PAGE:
Federal agency actions related to Foreign Influence

  • The National Institutes of Health (NIH) issued a Notice on March 30, 2018, reminding research institutions that PIs, sub-awardees and co-PIs must disclose all financial interests received from higher education or governmental institutions in countries outside the United States (NOT-OD-18-160).

  • NIH Director Dr. Francis S. Collins issued a memo to institutions on Aug. 20, 2018, stating that the failure to properly disclose foreign relationships threatened to distort decision-making about the use of NIH funds.* 

  • The National Defense Authorization Act, signed in August 2018, included Sec. 1286, which stated that “The Secretary of Defense shall, in consultation with other appropriate government organizations, establish an initiative to work with academic institutions who perform defense research and engineering activities . . . to limit undue influence, including through foreign talent programs, by countries to exploit United State Technology ... ”*

  • On March 20, 2019 the Department of Defense issued a memo explicitly outlining disclosure requirements for all key personnel listed on research and research-related educational activities supported by DoD grants and contracts*. 

  • NSF’s July 11, 2019 Dear Colleague Letter: Research Protection describes the emerging risks to the nation’s research enterprise by the actions of other governments to obtain sensitive research information.  It also announces a new policy that NSF personnel and assignees under an IPA cannot participate in foreign government talent recruitment programs. 

  • The National Science Foundation issued a statement on “Security and Science” dated October 23, 2018, stating that US universities must “embrace transparency and rigorously adhere to conflict of interest and conflict of commitment policies.”* 

  • The Department of Energy issued a directive dated June 7, 2019, mandating that “federal and contractor personnel fully disclose and, as necessary, terminate affiliations with foreign government-supported talent recruitment programs” on new DOE contracts and subcontracts. DOE is expected to issue a separate policy directive to implement the requirement on DOE grants and cooperative agreements*.

  • As a reminder, NASA has long-standing restrictions on using NASA funds to enter into agreements “to participate, collaborate, or coordinate bilaterally in any way with China or any Chinese-owned company, at the prime recipient level or at any subrecipient level, whether the bilateral involvement is funded or performed under a no-exchange of funds arrangement” (grant restrictionscontract restrictions)*.

  • The Federal Bureau of Investigation (FBI) issued a paper  CHINA: The Risk to Academia that describes some of the Chinese government’s initiatives to conduct economic espionage in academia.  This paper provides resources for identifying specific target areas of foreign adversaries and useful tips and practices to assist researchers in identifying insider threats.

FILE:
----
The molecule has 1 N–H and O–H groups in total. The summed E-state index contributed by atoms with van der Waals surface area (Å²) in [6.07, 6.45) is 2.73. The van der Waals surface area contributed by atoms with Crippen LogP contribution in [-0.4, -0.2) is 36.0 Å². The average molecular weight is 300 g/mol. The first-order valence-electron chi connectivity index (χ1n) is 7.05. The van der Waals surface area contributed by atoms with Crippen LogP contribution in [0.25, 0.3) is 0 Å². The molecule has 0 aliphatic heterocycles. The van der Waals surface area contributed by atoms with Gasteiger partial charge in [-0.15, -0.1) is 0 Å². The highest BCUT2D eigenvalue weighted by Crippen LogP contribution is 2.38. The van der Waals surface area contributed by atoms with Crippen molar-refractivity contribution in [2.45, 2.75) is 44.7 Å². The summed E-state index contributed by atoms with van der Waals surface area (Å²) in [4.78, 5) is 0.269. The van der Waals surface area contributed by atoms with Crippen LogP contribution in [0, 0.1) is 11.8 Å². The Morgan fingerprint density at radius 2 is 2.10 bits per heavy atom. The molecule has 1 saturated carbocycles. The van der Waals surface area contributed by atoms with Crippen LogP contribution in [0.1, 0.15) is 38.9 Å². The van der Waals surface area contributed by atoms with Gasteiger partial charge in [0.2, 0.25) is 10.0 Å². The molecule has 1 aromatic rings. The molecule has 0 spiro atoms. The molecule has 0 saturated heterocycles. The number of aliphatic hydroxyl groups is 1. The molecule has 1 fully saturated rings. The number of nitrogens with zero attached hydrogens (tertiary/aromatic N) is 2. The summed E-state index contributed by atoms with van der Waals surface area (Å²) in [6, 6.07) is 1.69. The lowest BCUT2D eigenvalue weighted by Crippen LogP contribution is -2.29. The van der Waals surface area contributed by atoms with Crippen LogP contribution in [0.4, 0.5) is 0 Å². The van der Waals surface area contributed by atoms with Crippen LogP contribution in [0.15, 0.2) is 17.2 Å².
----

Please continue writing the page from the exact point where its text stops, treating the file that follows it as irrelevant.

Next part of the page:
*Courtesy Pennsylvania State University

There are numerous disclosure requirements that researchers must fulfill to the University and Federal Agencies that directly or indirectly help to mitigate foreign influence.  This includes disclosure for conflicts of interest and commitment, outside employment, use of institutional resources for an external entity, intellectual property etc.  Additional details are summarized as follows [detailed information below would be links to more detailed content]

Disclosure and Approval of Outside Activities / Conflict of Interest and Commitment:

  • Research Conflicts (COI) of Interest: Disclose to the Office of Regulatory Services (ORS) any significant financial interests related to your institutional responsibilities.  Review the definition of Significant Financial Interest (SFI) and disclosure requirements and ensure disclosure is made when anticipated or before actions are taken for creating a SFI.   For any Sponsored Projects or projects you disclose in Mentis, Research COI disclosures are recertified and confirmed for the research activities proposed.   Note that the UTA Compliance Office is responsible for assisting you with certain other Conflicts of Interest, Conflicts of Commitment and Outside Activities. See bullet below on outside professional activities and financial relationships for more details.

  • Outside Activities (Employment/Consulting), Conflict of Commitment, and Board Service: All full-time employees must electronically request and receive prior approval before engaging in an outside activity (i.e., outside employment and outside board services) and annually thereafter.  For all faculty, the permissible level of time commitment to an outside activity cannot exceed an average of 8 hours per week during the term of an appointment without the express approval of the President.  This policy includes criteria for disclosure and approval certain situations that may reasonably create a conflict of interest and may also include activities that are not compensated.